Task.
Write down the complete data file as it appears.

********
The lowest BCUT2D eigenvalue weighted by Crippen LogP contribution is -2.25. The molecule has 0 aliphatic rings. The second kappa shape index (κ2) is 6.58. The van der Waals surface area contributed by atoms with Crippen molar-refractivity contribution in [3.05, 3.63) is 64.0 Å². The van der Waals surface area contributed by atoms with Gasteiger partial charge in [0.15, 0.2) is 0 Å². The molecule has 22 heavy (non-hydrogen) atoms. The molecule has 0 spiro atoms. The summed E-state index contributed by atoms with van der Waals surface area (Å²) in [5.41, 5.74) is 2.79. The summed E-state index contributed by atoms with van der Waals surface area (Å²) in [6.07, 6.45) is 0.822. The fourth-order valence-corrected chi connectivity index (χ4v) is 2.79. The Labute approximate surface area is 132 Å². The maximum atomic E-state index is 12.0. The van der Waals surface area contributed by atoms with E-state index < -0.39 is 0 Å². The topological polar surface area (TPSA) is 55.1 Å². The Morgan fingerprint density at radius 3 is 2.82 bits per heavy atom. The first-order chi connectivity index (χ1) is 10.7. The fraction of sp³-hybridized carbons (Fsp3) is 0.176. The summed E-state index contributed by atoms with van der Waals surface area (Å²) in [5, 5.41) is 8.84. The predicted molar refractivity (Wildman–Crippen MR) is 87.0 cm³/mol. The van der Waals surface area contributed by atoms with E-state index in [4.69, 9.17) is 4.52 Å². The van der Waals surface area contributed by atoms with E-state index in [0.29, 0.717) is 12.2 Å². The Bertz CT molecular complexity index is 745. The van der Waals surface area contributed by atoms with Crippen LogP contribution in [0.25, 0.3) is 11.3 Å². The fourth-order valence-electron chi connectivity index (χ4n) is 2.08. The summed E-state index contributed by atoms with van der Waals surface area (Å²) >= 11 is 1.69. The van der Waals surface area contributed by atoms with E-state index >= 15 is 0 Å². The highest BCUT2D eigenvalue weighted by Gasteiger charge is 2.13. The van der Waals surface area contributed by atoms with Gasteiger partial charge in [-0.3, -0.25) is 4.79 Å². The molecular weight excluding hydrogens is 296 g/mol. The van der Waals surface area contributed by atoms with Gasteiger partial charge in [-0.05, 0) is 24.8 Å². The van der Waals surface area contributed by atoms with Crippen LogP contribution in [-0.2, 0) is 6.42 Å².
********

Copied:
The lowest BCUT2D eigenvalue weighted by Crippen LogP contribution is -2.25. The molecule has 0 aliphatic rings. The second kappa shape index (κ2) is 6.58. The van der Waals surface area contributed by atoms with Crippen molar-refractivity contribution in [3.05, 3.63) is 64.0 Å². The van der Waals surface area contributed by atoms with Gasteiger partial charge in [0.15, 0.2) is 0 Å². The molecule has 22 heavy (non-hydrogen) atoms. The molecule has 0 spiro atoms. The summed E-state index contributed by atoms with van der Waals surface area (Å²) in [5.41, 5.74) is 2.79. The summed E-state index contributed by atoms with van der Waals surface area (Å²) in [6.07, 6.45) is 0.822. The fourth-order valence-corrected chi connectivity index (χ4v) is 2.79. The Labute approximate surface area is 132 Å². The maximum atomic E-state index is 12.0. The van der Waals surface area contributed by atoms with E-state index < -0.39 is 0 Å². The topological polar surface area (TPSA) is 55.1 Å². The Morgan fingerprint density at radius 3 is 2.82 bits per heavy atom. The first-order chi connectivity index (χ1) is 10.7. The fraction of sp³-hybridized carbons (Fsp3) is 0.176. The summed E-state index contributed by atoms with van der Waals surface area (Å²) in [5, 5.41) is 8.84. The predicted molar refractivity (Wildman–Crippen MR) is 87.0 cm³/mol. The van der Waals surface area contributed by atoms with E-state index in [4.69, 9.17) is 4.52 Å². The van der Waals surface area contributed by atoms with E-state index in [0.29, 0.717) is 12.2 Å². The Bertz CT molecular complexity index is 745. The van der Waals surface area contributed by atoms with Crippen LogP contribution in [0.25, 0.3) is 11.3 Å². The fourth-order valence-electron chi connectivity index (χ4n) is 2.08. The summed E-state index contributed by atoms with van der Waals surface area (Å²) >= 11 is 1.69. The van der Waals surface area contributed by atoms with E-state index >= 15 is 0 Å². The highest BCUT2D eigenvalue weighted by Gasteiger charge is 2.13. The van der Waals surface area contributed by atoms with Gasteiger partial charge in [-0.3, -0.25) is 4.79 Å². The molecular weight excluding hydrogens is 296 g/mol. The van der Waals surface area contributed by atoms with Gasteiger partial charge in [-0.05, 0) is 24.8 Å². The van der Waals surface area contributed by atoms with Crippen LogP contribution in [-0.2, 0) is 6.42 Å².